Can I Legally Make My Teen Go To Substance Abuse Treatment?
As a parent, it can be a difficult decision to make when your teenager is struggling with mental health issues, addiction, or other behavioral problems. You may be considering whether or not to require your teen to go to treatment, but the question that may be on your mind is whether it is legal to do so. The answer is not always clear-cut, but there are certain guidelines that can help you make an informed decision.
Addiction and Mental Health Treatment for Teens
First, it’s important to understand that minors (under the age of 18) are generally considered legally incompetent, meaning they are not able to make decisions for themselves. However, this does not mean that parents can force their children to do anything they want. The law recognizes minors’ rights and protections, including the right to consent to or refuse medical treatment.
Parent Rights and Responsibilities
In general, parents have the right and responsibility to make decisions regarding their child’s welfare, including seeking treatment for medical or mental health conditions. However, in some situations, a parent’s authority may be limited or overridden. For example, if a teenager is deemed competent to make their own medical decisions, they may have the right to refuse treatment even if their parents want them to receive it. This is especially true for teenagers who are close to the age of majority (18 years old), as they may have greater autonomy in medical decision-making.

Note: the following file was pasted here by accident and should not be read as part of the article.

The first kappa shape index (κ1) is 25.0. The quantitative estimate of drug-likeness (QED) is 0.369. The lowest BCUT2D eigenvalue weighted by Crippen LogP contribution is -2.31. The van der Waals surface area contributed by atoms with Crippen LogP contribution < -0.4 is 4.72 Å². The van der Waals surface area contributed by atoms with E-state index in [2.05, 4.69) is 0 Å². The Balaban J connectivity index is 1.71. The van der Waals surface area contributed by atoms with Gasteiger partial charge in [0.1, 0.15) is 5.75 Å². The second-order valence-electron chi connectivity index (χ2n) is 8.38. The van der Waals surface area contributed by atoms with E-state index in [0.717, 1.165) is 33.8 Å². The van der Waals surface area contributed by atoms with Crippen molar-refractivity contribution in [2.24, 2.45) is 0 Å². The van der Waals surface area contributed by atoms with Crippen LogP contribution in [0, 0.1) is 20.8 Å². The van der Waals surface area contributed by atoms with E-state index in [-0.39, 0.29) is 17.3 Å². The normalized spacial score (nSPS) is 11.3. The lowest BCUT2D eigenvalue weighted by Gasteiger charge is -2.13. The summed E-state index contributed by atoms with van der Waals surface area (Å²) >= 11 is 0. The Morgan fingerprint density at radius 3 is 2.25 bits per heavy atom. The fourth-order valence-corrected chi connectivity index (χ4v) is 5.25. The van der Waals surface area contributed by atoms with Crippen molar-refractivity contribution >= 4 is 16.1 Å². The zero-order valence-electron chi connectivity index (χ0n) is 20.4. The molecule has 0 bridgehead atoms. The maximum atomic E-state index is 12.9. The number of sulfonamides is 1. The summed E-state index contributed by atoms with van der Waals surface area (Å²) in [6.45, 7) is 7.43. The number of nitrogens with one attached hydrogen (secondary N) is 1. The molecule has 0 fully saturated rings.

In some cases, a court may also become involved in determining whether a teenager should receive treatment. For example, if a teenager is struggling with substance abuse and is involved in the juvenile justice system, a judge may order them to attend a drug treatment program as part of their sentence. Additionally, if a teenager is deemed a danger to themselves or others due to a mental health condition, a court may order them to receive treatment.
It’s also worth noting that there are different types of treatment, and some may require a higher level of consent than others. For example, voluntary outpatient therapy may require only the teenager’s consent, while involuntary inpatient treatment may require a court order.
Ultimately, while parents generally have the right to make decisions regarding their child’s welfare, including seeking treatment for mental health or behavioral issues, there are some limitations to this authority. The drug defense lawyers at Ciccarelli Law Offices note that it’s important to work closely with legal professionals to ensure that you are making the best decisions for your child’s well-being while also respecting their autonomy and legal rights.
If you are considering treatment for yourself or a loved one, contact us to learn more about our services.